I can't stress this enough, standards are amazingly important, especially with so much information available. It may feel like a pain in the neck sometimes, but a pain now saves on countless headaches in the future.
Errors and Solutions
Dealing with Pages Created in Error
Everyone is going to do it at some point... a page gets created that is later found to already exist, so what do you do with the new page? If it was only created in the past day or so, you can send it to Speedy Delete and only the SD committee is the wiser. If it was created months ago, that could be another kettle of fish.
Deleting a Page
Sending a page to the Speedy Delete committee is the cleanest way to get rid of a recently created page. Here's my solution.
...and Save. Simple and you can go about your work, nothing to see here.
Redirecting a Page
So the page has been around a few months and it's possible someone else linked to it from another website. Great, so now what? It's fairly simple. The duplicate page needs to be redirected to the original page. Follow Steps 1-2 for Deleting a Page, then continue to Step 3.
...and Save. Again, simple, and the world is back in order.
Reverting to a Previous Revision
Going along my merry way, I made some changes to a couple of pages, which I considered the right thing to do at the time. A few days later (almost a week), I realized I had made a rather huge mistake in my changes. We learn as we go, right? ...and since no one else caught my error, I wanted to figure out how to fix it, but I had no clue.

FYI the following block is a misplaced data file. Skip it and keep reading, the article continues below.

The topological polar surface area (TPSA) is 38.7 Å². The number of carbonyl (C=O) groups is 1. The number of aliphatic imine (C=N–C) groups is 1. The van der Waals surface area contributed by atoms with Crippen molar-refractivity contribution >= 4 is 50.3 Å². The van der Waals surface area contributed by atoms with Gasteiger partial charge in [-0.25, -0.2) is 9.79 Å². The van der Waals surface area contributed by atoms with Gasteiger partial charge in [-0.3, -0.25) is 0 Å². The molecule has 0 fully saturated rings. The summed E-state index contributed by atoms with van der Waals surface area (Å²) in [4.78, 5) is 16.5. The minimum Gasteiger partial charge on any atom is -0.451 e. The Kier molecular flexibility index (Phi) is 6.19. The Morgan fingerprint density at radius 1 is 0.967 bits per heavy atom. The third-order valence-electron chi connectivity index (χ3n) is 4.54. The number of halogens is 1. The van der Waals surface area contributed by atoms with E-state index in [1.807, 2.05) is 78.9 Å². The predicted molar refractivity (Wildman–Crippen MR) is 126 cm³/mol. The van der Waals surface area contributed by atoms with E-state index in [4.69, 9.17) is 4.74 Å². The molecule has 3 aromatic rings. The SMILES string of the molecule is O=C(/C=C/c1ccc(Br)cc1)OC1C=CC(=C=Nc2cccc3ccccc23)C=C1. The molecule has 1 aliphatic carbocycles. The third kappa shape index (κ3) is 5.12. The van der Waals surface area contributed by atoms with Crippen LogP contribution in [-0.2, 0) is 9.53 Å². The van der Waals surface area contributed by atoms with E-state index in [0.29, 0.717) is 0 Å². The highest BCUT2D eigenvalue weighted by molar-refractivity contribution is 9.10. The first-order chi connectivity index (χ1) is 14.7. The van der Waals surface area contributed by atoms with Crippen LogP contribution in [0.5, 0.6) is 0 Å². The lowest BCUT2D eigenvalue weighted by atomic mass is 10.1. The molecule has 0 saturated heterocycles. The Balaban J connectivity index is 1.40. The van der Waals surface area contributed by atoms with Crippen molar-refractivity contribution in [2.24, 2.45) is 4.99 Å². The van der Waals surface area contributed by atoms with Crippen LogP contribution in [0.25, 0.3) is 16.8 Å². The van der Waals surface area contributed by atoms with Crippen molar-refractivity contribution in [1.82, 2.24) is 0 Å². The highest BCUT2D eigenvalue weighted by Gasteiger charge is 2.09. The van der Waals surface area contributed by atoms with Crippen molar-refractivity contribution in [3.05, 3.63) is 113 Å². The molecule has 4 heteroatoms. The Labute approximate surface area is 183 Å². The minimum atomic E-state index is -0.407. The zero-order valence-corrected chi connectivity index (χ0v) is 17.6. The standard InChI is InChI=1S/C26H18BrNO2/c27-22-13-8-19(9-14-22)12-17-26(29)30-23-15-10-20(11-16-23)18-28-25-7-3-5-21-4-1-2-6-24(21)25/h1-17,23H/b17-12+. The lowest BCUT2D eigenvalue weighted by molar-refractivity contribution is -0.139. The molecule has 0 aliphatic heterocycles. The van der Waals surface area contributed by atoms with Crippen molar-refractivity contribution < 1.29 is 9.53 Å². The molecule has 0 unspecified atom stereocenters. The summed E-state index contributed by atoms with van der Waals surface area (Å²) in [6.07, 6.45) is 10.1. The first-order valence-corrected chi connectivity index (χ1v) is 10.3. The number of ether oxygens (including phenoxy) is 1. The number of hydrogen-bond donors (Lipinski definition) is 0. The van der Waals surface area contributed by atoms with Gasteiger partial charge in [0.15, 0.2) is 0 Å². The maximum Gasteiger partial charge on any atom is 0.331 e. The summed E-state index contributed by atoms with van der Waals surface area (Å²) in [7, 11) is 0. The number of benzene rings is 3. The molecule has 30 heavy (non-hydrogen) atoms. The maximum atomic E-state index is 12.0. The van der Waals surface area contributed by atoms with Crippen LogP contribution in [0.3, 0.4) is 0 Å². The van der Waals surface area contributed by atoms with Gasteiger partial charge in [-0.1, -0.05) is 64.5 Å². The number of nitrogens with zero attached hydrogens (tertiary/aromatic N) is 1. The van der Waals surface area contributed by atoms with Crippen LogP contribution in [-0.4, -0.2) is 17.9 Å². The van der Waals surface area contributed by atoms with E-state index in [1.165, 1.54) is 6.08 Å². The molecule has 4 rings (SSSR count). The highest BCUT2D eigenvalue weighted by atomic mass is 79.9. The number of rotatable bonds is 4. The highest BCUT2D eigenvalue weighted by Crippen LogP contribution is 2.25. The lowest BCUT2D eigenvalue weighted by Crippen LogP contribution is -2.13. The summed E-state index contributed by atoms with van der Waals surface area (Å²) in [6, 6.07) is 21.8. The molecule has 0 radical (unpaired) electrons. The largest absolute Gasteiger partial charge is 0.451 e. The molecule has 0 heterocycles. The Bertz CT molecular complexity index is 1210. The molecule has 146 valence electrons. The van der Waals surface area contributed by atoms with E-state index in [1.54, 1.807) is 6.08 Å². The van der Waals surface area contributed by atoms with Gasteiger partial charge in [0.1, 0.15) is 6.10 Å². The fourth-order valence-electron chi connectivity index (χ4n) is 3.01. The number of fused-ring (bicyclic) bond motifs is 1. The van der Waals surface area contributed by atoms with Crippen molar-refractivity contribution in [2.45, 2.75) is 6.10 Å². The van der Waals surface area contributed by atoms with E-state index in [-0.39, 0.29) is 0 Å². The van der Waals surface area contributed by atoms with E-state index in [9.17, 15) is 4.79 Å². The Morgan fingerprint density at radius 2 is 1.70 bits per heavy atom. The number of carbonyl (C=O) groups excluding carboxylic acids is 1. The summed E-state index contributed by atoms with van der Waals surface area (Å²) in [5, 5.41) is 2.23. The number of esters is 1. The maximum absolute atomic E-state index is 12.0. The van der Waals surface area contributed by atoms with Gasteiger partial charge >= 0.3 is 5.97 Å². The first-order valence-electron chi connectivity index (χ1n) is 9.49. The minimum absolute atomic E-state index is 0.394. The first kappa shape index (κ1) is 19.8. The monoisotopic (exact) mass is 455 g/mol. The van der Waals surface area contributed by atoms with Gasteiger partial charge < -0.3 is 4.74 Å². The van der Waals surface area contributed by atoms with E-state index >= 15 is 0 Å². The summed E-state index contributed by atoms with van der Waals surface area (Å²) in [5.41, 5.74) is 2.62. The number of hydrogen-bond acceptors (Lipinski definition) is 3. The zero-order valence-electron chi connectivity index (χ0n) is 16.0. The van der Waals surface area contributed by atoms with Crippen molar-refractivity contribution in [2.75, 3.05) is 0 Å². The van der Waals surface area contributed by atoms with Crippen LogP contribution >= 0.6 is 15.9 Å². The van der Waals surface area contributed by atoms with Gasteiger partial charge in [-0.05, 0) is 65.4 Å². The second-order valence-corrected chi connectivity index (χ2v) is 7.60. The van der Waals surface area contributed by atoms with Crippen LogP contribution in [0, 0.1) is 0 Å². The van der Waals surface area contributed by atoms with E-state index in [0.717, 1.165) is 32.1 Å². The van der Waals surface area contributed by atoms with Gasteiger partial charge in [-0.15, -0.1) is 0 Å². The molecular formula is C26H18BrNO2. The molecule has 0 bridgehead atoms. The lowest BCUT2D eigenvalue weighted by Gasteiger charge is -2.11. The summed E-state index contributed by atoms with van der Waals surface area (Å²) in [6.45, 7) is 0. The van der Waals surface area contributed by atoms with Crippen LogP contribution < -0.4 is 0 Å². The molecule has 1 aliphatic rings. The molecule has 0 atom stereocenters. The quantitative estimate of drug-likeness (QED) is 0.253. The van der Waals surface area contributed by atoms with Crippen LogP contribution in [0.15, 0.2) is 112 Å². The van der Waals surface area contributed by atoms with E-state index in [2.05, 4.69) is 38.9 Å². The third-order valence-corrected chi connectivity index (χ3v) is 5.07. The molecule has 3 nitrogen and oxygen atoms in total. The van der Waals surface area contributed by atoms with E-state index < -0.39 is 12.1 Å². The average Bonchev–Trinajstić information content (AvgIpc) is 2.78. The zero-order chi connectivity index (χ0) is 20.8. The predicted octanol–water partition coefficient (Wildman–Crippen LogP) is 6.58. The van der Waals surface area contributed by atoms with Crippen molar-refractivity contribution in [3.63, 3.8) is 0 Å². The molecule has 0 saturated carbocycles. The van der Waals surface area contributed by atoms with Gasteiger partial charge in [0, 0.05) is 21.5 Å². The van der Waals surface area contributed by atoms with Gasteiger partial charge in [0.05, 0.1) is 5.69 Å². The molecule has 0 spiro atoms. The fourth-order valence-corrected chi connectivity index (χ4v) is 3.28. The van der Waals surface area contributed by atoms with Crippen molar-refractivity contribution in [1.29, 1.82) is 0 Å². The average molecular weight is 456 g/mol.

Here's the scenario:
I changed the basic information for a census record source, which at the time I assumed was incorrect because it contained a rather specific author. Authors on census records? Not likely... so I changed them thinking something was seriously wrong with the original creator's thinking (arrogance strikes again). Little did I take into consideration that the page was an index that someone else had created OF the original census. Realizing my error later, I knew I had to put all the book citation information back into the source file and change the source file name back to what it was (yes, I changed the source file name too). Here was the response I received when I couldn't figure out the proper way to do it with the least amount of mess.